Maine’s potatoes survived a wet planting season and June rains. And although it’s too early to forecast the crop’s size, acreage is up from last year, and pests and diseases are low, officials said.

That’s good news for Aroostook County, where most of Maine’s spuds are grown, with about a month to go before harvesting starts.

Potatoes have long been the lifeblood of County farmers and in 2021 produced sales of more than $209 million — up from $152 million the year before. With a good harvest, potatoes will remain Maine’s No. 1 crop.

Last year, growers planted 58,000 acres of potatoes, which was 7,000 acres more than the previous two years. This year’s acreage rose to 60,000, according to the National Agricultural Statistics Service.

Last year’s crop was so abundant that growers scrambled for more storage space, even using empty buildings at the former Loring Air Force Base. Spuds made news when railcars carried them out West to processors and when Massachusetts-based 99 Restaurants pledged to serve only Maine potatoes.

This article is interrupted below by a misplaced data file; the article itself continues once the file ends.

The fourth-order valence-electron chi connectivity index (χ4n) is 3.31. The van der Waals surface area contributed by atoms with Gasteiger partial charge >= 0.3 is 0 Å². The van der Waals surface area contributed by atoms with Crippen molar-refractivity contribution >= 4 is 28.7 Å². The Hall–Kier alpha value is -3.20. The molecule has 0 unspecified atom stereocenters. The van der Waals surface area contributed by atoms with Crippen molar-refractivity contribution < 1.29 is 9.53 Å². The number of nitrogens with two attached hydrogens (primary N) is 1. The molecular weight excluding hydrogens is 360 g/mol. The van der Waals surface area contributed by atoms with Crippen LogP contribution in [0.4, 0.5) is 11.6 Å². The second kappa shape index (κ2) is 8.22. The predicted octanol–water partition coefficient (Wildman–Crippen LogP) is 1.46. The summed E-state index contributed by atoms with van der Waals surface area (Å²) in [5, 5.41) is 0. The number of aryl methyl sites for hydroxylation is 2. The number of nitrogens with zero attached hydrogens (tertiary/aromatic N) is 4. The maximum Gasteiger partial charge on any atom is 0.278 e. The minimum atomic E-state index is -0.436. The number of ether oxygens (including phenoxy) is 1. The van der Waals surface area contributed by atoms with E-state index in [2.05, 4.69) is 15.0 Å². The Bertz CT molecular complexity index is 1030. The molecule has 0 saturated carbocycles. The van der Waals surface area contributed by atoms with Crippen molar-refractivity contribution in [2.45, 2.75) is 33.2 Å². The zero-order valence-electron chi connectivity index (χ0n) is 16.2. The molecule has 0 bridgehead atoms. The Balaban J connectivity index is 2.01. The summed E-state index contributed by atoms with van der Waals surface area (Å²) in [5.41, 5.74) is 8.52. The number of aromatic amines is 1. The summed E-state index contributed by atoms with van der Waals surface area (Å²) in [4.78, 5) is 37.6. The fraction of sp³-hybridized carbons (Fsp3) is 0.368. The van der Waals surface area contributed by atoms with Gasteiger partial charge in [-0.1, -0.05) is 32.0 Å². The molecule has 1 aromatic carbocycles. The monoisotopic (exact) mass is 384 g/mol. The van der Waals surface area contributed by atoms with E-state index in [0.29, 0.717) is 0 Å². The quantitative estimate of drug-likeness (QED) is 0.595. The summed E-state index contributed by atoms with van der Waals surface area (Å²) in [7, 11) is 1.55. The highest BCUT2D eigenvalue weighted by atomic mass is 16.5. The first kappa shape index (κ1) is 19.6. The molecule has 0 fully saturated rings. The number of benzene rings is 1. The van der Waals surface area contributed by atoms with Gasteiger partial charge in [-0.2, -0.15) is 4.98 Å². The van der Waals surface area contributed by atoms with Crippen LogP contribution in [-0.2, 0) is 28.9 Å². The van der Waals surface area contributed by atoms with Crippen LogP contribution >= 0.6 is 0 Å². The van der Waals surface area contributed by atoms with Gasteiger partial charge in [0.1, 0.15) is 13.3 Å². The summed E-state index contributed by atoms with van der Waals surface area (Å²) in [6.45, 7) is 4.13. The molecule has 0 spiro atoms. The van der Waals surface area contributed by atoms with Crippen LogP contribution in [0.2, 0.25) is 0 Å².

Farmers dealt with severe drought conditions two years ago that lessened crop yields, so much so that some qualified for federal assistance. They experienced the opposite last year, when nearly perfect growing conditions led to 20 percent more potatoes than usual.

Though this year’s wet spring delayed planting for about 10 days and August started out dry, the potatoes are growing well, Garrett Hemphill of Hemphill Farms in Presque Isle said Friday.

“It’s been good for growing. The crop has caught up pretty well because of the rain in

August,” Hemphill said.

He expects the farm will have a good harvest from its 350 acres of potatoes, though whether it will measure up to last year remains to be seen because June rains drowned some of the seed planted.  

The farm also planted 400 acres of oats this year.

Northern Maine has seen about 2 inches of rainfall so far this month, said James Dill, pest management specialist at UMaine Cooperative Extension.

The Extension issues weekly bulletins during growing season, keeping track of potato diseases and pests and advising growers on treatment regimens.

The incidences of potato pests, such as the Colorado potato beetle, flea beetle and corn borer moth, have been low overall, Dill’s Aug. 12 bulletin said.

Moderate rainfall and cooler temperatures have been a welcome change, but cool, wet weather can promote late blight, a fungus that can kill plants and lead to rot in potatoes and tomatoes.

Blight was reported in Mars Hill, Limestone and the Caribou area, though no fields were infected, Dill said.

Hemphill Farms has traps to catch airborne blight spores. Though some spores were found, their fields were not infected, Hemphill